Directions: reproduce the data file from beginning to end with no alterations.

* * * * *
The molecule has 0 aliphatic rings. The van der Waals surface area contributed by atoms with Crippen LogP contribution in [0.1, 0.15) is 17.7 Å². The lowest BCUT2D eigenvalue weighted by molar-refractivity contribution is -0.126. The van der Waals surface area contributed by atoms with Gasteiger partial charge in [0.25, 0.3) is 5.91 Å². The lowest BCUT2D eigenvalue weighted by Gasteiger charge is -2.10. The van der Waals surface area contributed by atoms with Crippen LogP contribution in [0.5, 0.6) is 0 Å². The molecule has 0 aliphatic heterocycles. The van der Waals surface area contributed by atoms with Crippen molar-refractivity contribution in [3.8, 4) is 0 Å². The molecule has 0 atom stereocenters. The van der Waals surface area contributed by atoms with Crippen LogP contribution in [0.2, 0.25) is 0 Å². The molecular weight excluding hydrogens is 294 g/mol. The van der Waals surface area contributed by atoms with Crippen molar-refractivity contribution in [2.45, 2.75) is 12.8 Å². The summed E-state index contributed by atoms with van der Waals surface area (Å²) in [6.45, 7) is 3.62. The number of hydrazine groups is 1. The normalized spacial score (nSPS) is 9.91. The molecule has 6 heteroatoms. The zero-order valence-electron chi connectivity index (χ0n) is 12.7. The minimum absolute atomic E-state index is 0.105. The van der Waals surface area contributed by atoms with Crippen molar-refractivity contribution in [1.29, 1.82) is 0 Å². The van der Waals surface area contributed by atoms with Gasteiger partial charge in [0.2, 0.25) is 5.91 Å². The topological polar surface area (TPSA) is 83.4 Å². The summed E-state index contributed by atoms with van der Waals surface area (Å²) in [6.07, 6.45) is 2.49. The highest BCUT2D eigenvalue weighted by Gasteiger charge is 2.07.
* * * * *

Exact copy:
The molecule has 0 aliphatic rings. The van der Waals surface area contributed by atoms with Crippen LogP contribution in [0.1, 0.15) is 17.7 Å². The lowest BCUT2D eigenvalue weighted by molar-refractivity contribution is -0.126. The van der Waals surface area contributed by atoms with Gasteiger partial charge in [0.25, 0.3) is 5.91 Å². The lowest BCUT2D eigenvalue weighted by Gasteiger charge is -2.10. The van der Waals surface area contributed by atoms with Crippen LogP contribution in [0.5, 0.6) is 0 Å². The molecule has 0 aliphatic heterocycles. The van der Waals surface area contributed by atoms with Crippen molar-refractivity contribution in [3.8, 4) is 0 Å². The molecule has 0 atom stereocenters. The van der Waals surface area contributed by atoms with Crippen LogP contribution in [0.2, 0.25) is 0 Å². The molecular weight excluding hydrogens is 294 g/mol. The van der Waals surface area contributed by atoms with Crippen molar-refractivity contribution in [2.45, 2.75) is 12.8 Å². The summed E-state index contributed by atoms with van der Waals surface area (Å²) in [6.45, 7) is 3.62. The number of hydrazine groups is 1. The normalized spacial score (nSPS) is 9.91. The molecule has 6 heteroatoms. The zero-order valence-electron chi connectivity index (χ0n) is 12.7. The minimum absolute atomic E-state index is 0.105. The van der Waals surface area contributed by atoms with Crippen molar-refractivity contribution in [1.29, 1.82) is 0 Å². The van der Waals surface area contributed by atoms with Gasteiger partial charge in [0.2, 0.25) is 5.91 Å². The topological polar surface area (TPSA) is 83.4 Å². The summed E-state index contributed by atoms with van der Waals surface area (Å²) in [6.07, 6.45) is 2.49. The highest BCUT2D eigenvalue weighted by Gasteiger charge is 2.07.